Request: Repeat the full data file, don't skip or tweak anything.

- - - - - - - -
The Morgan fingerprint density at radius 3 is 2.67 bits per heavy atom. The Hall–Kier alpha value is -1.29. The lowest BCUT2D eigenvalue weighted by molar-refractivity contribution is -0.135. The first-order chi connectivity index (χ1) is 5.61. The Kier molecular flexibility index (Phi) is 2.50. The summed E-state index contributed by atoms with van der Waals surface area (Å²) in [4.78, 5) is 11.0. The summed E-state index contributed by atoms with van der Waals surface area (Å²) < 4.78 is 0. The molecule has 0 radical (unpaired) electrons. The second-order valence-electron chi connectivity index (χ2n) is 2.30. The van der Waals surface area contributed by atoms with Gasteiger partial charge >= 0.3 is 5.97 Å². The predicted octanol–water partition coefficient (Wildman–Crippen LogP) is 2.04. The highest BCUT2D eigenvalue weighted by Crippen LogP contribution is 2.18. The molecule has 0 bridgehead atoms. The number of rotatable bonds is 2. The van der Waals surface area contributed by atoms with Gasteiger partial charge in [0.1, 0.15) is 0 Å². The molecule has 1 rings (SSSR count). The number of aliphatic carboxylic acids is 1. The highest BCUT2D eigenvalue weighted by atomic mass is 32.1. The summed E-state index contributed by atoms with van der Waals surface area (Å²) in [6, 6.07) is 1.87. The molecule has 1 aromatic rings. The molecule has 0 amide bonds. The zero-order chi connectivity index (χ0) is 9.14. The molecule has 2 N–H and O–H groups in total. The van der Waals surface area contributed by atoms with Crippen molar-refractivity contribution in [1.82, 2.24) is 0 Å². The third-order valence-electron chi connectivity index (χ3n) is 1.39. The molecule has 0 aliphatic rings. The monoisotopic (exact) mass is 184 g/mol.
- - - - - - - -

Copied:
The Morgan fingerprint density at radius 3 is 2.67 bits per heavy atom. The Hall–Kier alpha value is -1.29. The lowest BCUT2D eigenvalue weighted by molar-refractivity contribution is -0.135. The first-order chi connectivity index (χ1) is 5.61. The Kier molecular flexibility index (Phi) is 2.50. The summed E-state index contributed by atoms with van der Waals surface area (Å²) in [4.78, 5) is 11.0. The summed E-state index contributed by atoms with van der Waals surface area (Å²) < 4.78 is 0. The molecule has 0 radical (unpaired) electrons. The second-order valence-electron chi connectivity index (χ2n) is 2.30. The van der Waals surface area contributed by atoms with Gasteiger partial charge >= 0.3 is 5.97 Å². The predicted octanol–water partition coefficient (Wildman–Crippen LogP) is 2.04. The highest BCUT2D eigenvalue weighted by Crippen LogP contribution is 2.18. The molecule has 0 bridgehead atoms. The number of rotatable bonds is 2. The van der Waals surface area contributed by atoms with Gasteiger partial charge in [0.1, 0.15) is 0 Å². The molecule has 1 rings (SSSR count). The number of aliphatic carboxylic acids is 1. The highest BCUT2D eigenvalue weighted by atomic mass is 32.1. The summed E-state index contributed by atoms with van der Waals surface area (Å²) in [6, 6.07) is 1.87. The molecule has 1 aromatic rings. The molecule has 0 amide bonds. The zero-order chi connectivity index (χ0) is 9.14. The molecule has 2 N–H and O–H groups in total. The van der Waals surface area contributed by atoms with Crippen molar-refractivity contribution in [1.82, 2.24) is 0 Å². The third-order valence-electron chi connectivity index (χ3n) is 1.39. The molecule has 0 aliphatic rings. The monoisotopic (exact) mass is 184 g/mol.